Also, while Michael Jordan is the first Black billionaire and has been seen to make his fortune off hands of mistreated workers everywhere, it is Phil Knight who has an estimated worth of $27.4 billion, according to Forbes last year (that’s AFTER taxes). What Jordan makes is literally PENNIES to what Knight brings in.
It sort of makes me wince to call Michael Jordan a puppet in all of this as Phil Knight pulls the strings of corporate craving and image corruption, but this seems to be the case, at least in the beginning when Jordan wasn’t as powerful. And yes, the Jordan brand is now a separate business in a legal sense, but they are still a division of Nike; Knight still owns the image of Jordan, LeBron, Kobe, Carmelo and all those other brothers who signed with Nike after #23 because they wanted to Be Like Mike. It is Knight who controls the wages of the people paid to make the shoe, and the price for which the shoe will be retailed. And let’s not just throw the cuffs on Knight; we also need to hold CEO’s of companies like Reebok, Adidas, Puma, and the like responsible for exploiting indigenous countries and Black commerce.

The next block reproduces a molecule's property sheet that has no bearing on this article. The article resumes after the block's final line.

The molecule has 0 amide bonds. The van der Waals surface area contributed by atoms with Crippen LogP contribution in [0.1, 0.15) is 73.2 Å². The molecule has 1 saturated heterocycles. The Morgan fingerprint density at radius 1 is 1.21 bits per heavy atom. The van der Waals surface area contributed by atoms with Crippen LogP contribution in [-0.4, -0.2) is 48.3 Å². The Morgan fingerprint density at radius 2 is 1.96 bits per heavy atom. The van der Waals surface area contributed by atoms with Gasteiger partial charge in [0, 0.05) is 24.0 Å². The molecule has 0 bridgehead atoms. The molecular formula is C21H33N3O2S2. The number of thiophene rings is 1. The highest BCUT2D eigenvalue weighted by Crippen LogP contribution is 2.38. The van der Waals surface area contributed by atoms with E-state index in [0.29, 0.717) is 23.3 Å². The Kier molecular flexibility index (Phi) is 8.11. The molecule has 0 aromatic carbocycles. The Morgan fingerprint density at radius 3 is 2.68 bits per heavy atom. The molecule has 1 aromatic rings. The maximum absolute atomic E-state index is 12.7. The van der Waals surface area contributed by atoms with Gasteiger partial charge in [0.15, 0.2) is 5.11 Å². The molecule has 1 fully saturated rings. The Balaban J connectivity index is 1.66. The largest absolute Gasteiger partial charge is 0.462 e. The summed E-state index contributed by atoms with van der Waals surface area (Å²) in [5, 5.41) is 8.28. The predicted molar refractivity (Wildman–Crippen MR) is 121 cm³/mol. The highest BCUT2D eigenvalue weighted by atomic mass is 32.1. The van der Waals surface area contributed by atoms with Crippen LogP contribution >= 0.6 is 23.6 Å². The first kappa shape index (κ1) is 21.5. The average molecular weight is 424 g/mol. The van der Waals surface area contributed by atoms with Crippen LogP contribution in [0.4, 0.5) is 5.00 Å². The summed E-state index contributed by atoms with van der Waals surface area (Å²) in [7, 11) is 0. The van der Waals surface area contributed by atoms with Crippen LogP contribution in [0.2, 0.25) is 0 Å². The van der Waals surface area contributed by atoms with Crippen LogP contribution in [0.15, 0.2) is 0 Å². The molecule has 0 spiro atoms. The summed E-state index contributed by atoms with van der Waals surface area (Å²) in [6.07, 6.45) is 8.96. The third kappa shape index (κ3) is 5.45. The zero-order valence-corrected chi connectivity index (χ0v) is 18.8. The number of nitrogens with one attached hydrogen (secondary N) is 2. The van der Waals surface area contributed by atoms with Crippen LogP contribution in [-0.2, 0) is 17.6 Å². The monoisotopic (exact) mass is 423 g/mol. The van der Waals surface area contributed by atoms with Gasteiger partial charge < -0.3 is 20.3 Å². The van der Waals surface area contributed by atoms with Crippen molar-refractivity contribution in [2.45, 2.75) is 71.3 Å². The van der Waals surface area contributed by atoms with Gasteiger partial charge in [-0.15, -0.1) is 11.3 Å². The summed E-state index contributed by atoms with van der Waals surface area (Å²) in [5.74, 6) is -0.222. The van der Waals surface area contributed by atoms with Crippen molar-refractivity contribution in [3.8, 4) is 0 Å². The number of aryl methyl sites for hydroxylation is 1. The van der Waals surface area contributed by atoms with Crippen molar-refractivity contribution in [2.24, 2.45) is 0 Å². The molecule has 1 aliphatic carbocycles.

Michael Jordan is the poster boy of all of this because he’s the BIGGEST basketball star. And he’s the best. Still. 15 years out of the game and people still consider him the best. So out of the hundreds of athletes who have a shoe deal, all who have shoes that are sold for a fraction of what they cost to make, HE’s the cause of all the murder and suffering in the hood. I find that bogus. Dudes are getting shot over LeBrons, foamposites and AirMaxes too, and a lot of high priced Nike models, which have nothing to do with Jordan.
People target Jordan as the culprit in all of this because his NAME is on the shoe, and Knight, who doesn’t have such a personal affiliation to his own product, can fly below the radar of public opinion and be let free to run his company unethically. Does Knight have a right to exploit indigenous people and treat his employees lower than dirt? HELL NO; these workers should be paid and treated fairly.
But does Knight have an obligation to pay his spokespeople a handsome amount to equal their value to the company? HELL YES. If Jordan’s why they’re coming to buy your shoe, then he deserves every penny of endorsement money he asks for. You OWE that to him.
According to HighSnobiety.com, from the years 2002-2012, Jordan has made over $480 million in endorsement money from Nike.
That means he makes $48 million a year from them. Now take away 10% from the guy who got him that deal. Now take away 40% from taxes. Now take away another 10% to keep the lights on in that big ass mansion he lives in. And you could even argue that’s back pay for the way Jordan MADE that sneaker franchise the powerhouse it is today. In my opinion, Nike can’t pay Michael Jordan enough money.